The American Way of Class War: An Interview with Leon Fink

The American Way of Class War: An Interview with Leon Fink

Leon Fink is the UIC Distinguished Professor of History at the University of Illinois at Chicago, where he directs the Ph.D. concentration in the History of Work, Race, and Gender in the Urban World (WRGUW) and edits the journal, Labor: Studies in Working Class History of the Americas. The author or editor of eight books, Fink is one of the most prominent historians of labor and working-class history. His wide-ranging research and writing has focused on the transnational nature of workplaces experiences and political engagements in American life, from the history of Colonial-era sailors to the protests of recent Mexican immigrants in the American south.

Professor Fink has had a longstanding relationship with the Scholl Center, serving as one of the coordinators of the Seminar in Labor History. This year, he will be in residence at the Newberry on the library’s Lloyd Lewis Fellowship in American History. Recently, Professor Fink chatted with the Scholl Center to discuss his work as a Lloyd Lewis Fellow and how the Scholl Center’s Labor History Seminar has contributed to the field.

Scholl Center: We’re excited to have you at the Newberry over the next year as a Lloyd Lewis Fellow. What do you plan to work on during your time here?

Leon Fink: I’m delighted to be able to engage visiting scholars as well as the research staff and the material holdings of the Newberry for my current project.  It’s a wide-ranging attempt to look back at the so-called Labor Question of the Gilded Age/Progressive Era in both a comparative and transnational perspective.  Tentatively entitled, “The American Way of Class War,” my book-in-process attempts to grab onto a number of developments that made the American response to industrial development at once unique but still related to outcomes in Great Britain, Europe, and Australasia as well as other parts of the Americas.  Among the themes I’ve selected to explore are: the American ideal and ideology of “freedom”; the significance of leadership in moments of social crisis; contending legal systems of dispute resolution; intellectuals as reform agents; and revolutions abroad in the American mind.  In addition to strong holdings at the Newberry in history and social science from the turn of the 20th century, I am making use of government records including congressional debates and industrial commission reports.  I have also been happily surprised by the range of materials touching on industrial relations and arbitration systems in Europe and beyond.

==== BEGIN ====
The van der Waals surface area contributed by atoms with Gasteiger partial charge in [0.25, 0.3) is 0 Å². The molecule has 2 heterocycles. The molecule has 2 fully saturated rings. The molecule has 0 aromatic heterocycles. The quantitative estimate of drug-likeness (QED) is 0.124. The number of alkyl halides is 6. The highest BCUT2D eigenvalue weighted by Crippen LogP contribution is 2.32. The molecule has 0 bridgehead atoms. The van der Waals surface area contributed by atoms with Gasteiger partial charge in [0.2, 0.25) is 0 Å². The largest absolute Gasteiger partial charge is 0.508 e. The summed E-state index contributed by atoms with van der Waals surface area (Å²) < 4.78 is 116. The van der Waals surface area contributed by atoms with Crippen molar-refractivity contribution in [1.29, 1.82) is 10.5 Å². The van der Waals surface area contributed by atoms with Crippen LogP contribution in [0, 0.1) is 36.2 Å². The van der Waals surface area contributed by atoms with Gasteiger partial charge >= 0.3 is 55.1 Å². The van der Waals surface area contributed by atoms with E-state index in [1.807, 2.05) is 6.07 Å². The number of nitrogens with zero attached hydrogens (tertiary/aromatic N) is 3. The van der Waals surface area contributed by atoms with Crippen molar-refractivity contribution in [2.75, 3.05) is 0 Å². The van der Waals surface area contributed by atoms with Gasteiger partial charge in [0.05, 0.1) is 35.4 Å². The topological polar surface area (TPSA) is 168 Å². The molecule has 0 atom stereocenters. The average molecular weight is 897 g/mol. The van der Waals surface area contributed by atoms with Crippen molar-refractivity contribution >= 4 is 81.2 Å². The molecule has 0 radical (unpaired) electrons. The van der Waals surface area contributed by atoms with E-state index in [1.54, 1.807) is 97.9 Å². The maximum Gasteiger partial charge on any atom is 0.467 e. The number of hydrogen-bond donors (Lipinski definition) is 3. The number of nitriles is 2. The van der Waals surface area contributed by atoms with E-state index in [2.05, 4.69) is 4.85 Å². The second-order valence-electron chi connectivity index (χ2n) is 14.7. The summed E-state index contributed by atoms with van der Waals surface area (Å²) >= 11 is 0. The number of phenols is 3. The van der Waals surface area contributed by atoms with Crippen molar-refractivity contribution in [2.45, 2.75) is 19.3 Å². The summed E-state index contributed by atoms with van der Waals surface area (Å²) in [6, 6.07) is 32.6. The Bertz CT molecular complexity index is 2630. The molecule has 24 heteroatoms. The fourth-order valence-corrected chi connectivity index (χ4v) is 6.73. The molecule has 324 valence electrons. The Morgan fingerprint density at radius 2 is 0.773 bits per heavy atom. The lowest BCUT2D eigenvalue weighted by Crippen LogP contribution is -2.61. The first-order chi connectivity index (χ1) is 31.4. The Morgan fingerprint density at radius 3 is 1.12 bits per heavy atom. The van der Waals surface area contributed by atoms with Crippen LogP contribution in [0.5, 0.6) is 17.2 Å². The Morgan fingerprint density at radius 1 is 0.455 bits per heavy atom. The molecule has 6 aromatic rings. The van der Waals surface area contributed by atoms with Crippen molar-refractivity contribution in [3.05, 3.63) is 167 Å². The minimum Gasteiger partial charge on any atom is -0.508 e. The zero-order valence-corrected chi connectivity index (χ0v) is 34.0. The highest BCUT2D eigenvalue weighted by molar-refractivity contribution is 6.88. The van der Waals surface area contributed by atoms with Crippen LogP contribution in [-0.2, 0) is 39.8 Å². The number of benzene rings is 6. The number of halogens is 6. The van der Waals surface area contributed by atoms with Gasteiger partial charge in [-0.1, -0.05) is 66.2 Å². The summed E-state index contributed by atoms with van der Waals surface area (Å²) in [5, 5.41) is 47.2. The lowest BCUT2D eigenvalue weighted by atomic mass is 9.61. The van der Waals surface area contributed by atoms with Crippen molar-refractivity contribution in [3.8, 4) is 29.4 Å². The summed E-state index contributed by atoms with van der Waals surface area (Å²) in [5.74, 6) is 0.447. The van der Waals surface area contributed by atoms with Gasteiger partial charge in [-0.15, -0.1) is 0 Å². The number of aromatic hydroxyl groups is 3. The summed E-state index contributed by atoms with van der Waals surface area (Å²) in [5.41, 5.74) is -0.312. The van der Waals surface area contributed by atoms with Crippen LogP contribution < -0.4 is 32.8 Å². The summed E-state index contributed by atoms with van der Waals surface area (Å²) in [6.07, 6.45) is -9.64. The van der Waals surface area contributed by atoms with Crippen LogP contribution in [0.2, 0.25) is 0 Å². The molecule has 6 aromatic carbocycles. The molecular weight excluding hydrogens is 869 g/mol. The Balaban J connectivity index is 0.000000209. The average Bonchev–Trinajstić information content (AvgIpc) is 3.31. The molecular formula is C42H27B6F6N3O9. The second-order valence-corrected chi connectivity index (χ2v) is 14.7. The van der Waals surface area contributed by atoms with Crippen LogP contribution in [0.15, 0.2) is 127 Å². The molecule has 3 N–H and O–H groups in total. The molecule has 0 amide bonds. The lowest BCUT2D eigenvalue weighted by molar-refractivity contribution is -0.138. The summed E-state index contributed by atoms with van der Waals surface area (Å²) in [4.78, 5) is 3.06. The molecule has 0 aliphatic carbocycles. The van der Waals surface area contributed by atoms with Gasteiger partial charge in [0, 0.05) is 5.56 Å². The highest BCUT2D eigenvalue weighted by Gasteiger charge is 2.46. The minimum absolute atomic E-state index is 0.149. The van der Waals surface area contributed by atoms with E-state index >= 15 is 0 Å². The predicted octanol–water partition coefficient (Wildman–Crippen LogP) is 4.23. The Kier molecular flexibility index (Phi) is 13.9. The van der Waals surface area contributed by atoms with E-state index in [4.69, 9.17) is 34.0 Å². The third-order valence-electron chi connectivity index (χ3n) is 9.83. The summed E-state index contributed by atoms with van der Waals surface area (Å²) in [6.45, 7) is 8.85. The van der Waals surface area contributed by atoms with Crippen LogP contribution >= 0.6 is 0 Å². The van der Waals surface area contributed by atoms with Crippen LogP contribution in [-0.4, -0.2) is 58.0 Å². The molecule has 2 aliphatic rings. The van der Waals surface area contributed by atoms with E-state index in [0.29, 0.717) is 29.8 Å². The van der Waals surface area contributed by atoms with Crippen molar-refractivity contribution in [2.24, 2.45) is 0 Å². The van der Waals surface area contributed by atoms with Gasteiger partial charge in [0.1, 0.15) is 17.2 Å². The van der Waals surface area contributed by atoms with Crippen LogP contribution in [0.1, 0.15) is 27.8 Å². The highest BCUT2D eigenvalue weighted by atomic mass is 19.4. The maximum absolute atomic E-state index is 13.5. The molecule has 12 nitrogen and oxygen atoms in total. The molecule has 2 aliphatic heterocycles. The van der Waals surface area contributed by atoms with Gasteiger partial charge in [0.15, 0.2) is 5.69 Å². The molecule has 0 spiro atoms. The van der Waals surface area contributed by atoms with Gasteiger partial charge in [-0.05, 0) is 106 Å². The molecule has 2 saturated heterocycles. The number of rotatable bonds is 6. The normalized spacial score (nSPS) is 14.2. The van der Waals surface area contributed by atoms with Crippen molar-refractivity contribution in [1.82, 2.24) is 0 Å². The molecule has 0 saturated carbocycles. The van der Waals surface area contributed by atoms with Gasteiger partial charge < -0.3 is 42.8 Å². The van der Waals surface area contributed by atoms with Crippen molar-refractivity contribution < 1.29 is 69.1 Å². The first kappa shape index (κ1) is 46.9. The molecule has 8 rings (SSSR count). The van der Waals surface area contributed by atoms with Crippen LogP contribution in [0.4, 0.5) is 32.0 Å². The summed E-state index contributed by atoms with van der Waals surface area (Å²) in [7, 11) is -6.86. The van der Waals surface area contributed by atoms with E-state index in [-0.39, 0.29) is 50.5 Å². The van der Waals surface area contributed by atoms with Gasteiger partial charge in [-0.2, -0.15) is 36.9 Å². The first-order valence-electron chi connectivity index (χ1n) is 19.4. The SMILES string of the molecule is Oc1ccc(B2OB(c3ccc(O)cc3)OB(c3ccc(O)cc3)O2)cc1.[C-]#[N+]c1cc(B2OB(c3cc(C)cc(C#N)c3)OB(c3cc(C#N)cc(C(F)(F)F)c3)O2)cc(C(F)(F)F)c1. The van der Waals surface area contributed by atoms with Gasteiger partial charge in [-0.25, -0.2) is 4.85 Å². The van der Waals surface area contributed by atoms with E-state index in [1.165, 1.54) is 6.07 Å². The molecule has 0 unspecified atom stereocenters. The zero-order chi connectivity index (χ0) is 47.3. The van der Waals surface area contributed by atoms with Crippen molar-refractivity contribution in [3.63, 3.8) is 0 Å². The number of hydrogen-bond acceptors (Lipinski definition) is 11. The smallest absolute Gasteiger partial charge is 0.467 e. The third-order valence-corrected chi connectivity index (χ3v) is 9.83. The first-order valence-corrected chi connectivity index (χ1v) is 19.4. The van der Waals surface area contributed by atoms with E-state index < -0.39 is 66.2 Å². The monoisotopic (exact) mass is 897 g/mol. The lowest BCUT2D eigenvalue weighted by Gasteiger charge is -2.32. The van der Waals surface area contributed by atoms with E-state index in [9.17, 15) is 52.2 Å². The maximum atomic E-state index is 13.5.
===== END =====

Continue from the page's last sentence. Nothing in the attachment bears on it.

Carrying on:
SC: You’ve been one of the lead coordinators of the Scholl Center’s Labor History seminar for the last several years, where scholars at every stage of their career have presented works in progress. How have you seen the field of labor history evolve in work that has been presented at the Newberry?

The Newberry’s Labor History seminar has emerged over the past dozen years as likely the premiere forum in the country to present new work in this field.  As such, it is also a good barometer of the frontiers of labor-related scholarship, defined in increasingly broad and creative ways.  This year alone, topics range from ‘traditional’ topics including re-evaluations of the Chicago Teamsters Union and the National War Labor Board to boundary-crossing topics like the treatment of Mexican migration and the comparable worth movement.  A move towards transnational and internationally-comparative work is also worth noting: among upcoming sessions, are discussions of longshore unions in the U.S. and South Africa, the politics of black anticolonialism, and the economic infrastructure for U.S. military and humanitarian interventions abroad.

SC: One of the newer fields to be gaining interest in the historical profession has been the history of capitalism. How do you see labor history’s relationship with this new field?

The developing field of the history-of-capitalism also is attracting considerable interest from labor historians.  For some years now, those doing “working-class history” have realized how important it is to have a handle on business history as well as political history, i.e. we can’t appreciate the reality of worklife or social class without an appreciation of how power is wielded in industrial societies. The ‘history of capitalism’ and ‘political economy’-not surprisingly gathering steam within the arc of the current global economic crisis-are offering important new angles of investigation, particularly in their focus on the history of debt and financial institutions. I am currently part of a history-of-capitalism reading group spanning faculty and graduate students from across the city, and I am sure that we will be hearing more on this subject across the coming years.

 

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